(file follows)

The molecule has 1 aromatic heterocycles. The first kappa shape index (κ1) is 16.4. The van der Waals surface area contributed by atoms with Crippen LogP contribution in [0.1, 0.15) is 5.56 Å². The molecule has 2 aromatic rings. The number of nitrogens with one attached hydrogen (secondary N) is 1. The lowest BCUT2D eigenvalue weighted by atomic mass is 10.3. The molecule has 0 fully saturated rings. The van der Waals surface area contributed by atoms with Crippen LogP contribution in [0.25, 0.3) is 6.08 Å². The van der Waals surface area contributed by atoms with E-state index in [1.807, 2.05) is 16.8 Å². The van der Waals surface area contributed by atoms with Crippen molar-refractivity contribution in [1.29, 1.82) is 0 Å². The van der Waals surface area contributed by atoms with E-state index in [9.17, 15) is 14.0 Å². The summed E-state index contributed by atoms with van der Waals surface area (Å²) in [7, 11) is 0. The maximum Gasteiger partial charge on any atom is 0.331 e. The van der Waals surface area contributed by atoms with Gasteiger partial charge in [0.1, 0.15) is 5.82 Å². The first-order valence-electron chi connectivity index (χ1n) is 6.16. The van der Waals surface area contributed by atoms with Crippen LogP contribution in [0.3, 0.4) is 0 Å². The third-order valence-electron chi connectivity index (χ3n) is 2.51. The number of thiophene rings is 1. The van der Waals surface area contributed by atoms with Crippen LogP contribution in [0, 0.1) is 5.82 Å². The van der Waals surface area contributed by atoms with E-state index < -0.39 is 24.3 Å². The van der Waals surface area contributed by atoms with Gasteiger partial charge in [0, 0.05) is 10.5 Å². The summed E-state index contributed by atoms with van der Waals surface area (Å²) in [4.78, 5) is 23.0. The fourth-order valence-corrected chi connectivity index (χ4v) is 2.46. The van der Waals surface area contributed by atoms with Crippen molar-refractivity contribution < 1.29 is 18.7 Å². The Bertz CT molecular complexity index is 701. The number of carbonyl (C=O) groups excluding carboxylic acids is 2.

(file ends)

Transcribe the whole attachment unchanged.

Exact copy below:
The molecule has 1 aromatic heterocycles. The first kappa shape index (κ1) is 16.4. The van der Waals surface area contributed by atoms with Crippen LogP contribution in [0.1, 0.15) is 5.56 Å². The molecule has 2 aromatic rings. The number of nitrogens with one attached hydrogen (secondary N) is 1. The lowest BCUT2D eigenvalue weighted by atomic mass is 10.3. The molecule has 0 fully saturated rings. The van der Waals surface area contributed by atoms with Crippen LogP contribution in [0.25, 0.3) is 6.08 Å². The van der Waals surface area contributed by atoms with E-state index in [1.807, 2.05) is 16.8 Å². The van der Waals surface area contributed by atoms with Crippen molar-refractivity contribution in [1.29, 1.82) is 0 Å². The van der Waals surface area contributed by atoms with E-state index in [9.17, 15) is 14.0 Å². The summed E-state index contributed by atoms with van der Waals surface area (Å²) in [7, 11) is 0. The maximum Gasteiger partial charge on any atom is 0.331 e. The van der Waals surface area contributed by atoms with Gasteiger partial charge in [0.1, 0.15) is 5.82 Å². The first-order valence-electron chi connectivity index (χ1n) is 6.16. The van der Waals surface area contributed by atoms with Crippen LogP contribution in [0.3, 0.4) is 0 Å². The third-order valence-electron chi connectivity index (χ3n) is 2.51. The number of thiophene rings is 1. The van der Waals surface area contributed by atoms with Crippen LogP contribution in [0, 0.1) is 5.82 Å². The van der Waals surface area contributed by atoms with E-state index < -0.39 is 24.3 Å². The van der Waals surface area contributed by atoms with Gasteiger partial charge in [0, 0.05) is 10.5 Å². The summed E-state index contributed by atoms with van der Waals surface area (Å²) in [4.78, 5) is 23.0. The fourth-order valence-corrected chi connectivity index (χ4v) is 2.46. The van der Waals surface area contributed by atoms with Crippen molar-refractivity contribution < 1.29 is 18.7 Å². The Bertz CT molecular complexity index is 701. The number of carbonyl (C=O) groups excluding carboxylic acids is 2.